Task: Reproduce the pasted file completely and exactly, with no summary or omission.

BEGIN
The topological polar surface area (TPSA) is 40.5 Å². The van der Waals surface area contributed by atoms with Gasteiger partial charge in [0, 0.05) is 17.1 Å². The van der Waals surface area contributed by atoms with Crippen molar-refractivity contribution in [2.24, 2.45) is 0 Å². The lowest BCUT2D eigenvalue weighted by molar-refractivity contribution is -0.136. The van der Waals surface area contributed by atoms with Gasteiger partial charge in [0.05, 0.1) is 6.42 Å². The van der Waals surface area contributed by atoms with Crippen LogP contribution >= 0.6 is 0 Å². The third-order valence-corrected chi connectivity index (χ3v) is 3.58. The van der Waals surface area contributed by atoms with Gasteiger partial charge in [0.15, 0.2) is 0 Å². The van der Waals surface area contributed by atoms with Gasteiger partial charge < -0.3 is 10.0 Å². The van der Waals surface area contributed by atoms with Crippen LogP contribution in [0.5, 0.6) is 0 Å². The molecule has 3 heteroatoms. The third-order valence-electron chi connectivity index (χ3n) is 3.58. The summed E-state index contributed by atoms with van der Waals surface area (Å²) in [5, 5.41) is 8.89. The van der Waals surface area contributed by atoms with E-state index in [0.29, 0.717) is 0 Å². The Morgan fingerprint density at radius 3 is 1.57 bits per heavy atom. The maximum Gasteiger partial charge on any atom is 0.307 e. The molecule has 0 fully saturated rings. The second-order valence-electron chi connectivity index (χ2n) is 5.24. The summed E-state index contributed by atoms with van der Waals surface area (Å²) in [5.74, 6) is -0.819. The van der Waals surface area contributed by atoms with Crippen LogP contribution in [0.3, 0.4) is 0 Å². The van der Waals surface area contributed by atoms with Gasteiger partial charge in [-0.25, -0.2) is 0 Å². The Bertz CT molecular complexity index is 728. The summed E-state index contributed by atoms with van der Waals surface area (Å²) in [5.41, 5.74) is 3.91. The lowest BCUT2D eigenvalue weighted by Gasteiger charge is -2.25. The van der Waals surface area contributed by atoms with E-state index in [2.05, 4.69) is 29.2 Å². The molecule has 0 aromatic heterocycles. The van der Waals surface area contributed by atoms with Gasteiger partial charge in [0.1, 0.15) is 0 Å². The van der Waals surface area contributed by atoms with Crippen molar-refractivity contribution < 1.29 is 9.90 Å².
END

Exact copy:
The topological polar surface area (TPSA) is 40.5 Å². The van der Waals surface area contributed by atoms with Gasteiger partial charge in [0, 0.05) is 17.1 Å². The van der Waals surface area contributed by atoms with Crippen molar-refractivity contribution in [2.24, 2.45) is 0 Å². The lowest BCUT2D eigenvalue weighted by molar-refractivity contribution is -0.136. The van der Waals surface area contributed by atoms with Gasteiger partial charge in [0.05, 0.1) is 6.42 Å². The van der Waals surface area contributed by atoms with Crippen LogP contribution >= 0.6 is 0 Å². The third-order valence-corrected chi connectivity index (χ3v) is 3.58. The van der Waals surface area contributed by atoms with Gasteiger partial charge in [0.15, 0.2) is 0 Å². The van der Waals surface area contributed by atoms with Gasteiger partial charge < -0.3 is 10.0 Å². The van der Waals surface area contributed by atoms with Crippen LogP contribution in [0.5, 0.6) is 0 Å². The molecule has 3 heteroatoms. The third-order valence-electron chi connectivity index (χ3n) is 3.58. The summed E-state index contributed by atoms with van der Waals surface area (Å²) in [5, 5.41) is 8.89. The van der Waals surface area contributed by atoms with E-state index in [0.29, 0.717) is 0 Å². The Morgan fingerprint density at radius 3 is 1.57 bits per heavy atom. The maximum Gasteiger partial charge on any atom is 0.307 e. The molecule has 0 fully saturated rings. The second-order valence-electron chi connectivity index (χ2n) is 5.24. The summed E-state index contributed by atoms with van der Waals surface area (Å²) in [5.74, 6) is -0.819. The van der Waals surface area contributed by atoms with Crippen LogP contribution in [0.3, 0.4) is 0 Å². The van der Waals surface area contributed by atoms with Gasteiger partial charge in [-0.25, -0.2) is 0 Å². The Bertz CT molecular complexity index is 728. The summed E-state index contributed by atoms with van der Waals surface area (Å²) in [5.41, 5.74) is 3.91. The lowest BCUT2D eigenvalue weighted by Gasteiger charge is -2.25. The van der Waals surface area contributed by atoms with E-state index in [2.05, 4.69) is 29.2 Å². The molecule has 0 aromatic heterocycles. The van der Waals surface area contributed by atoms with Gasteiger partial charge in [0.1, 0.15) is 0 Å². The van der Waals surface area contributed by atoms with Crippen molar-refractivity contribution < 1.29 is 9.90 Å².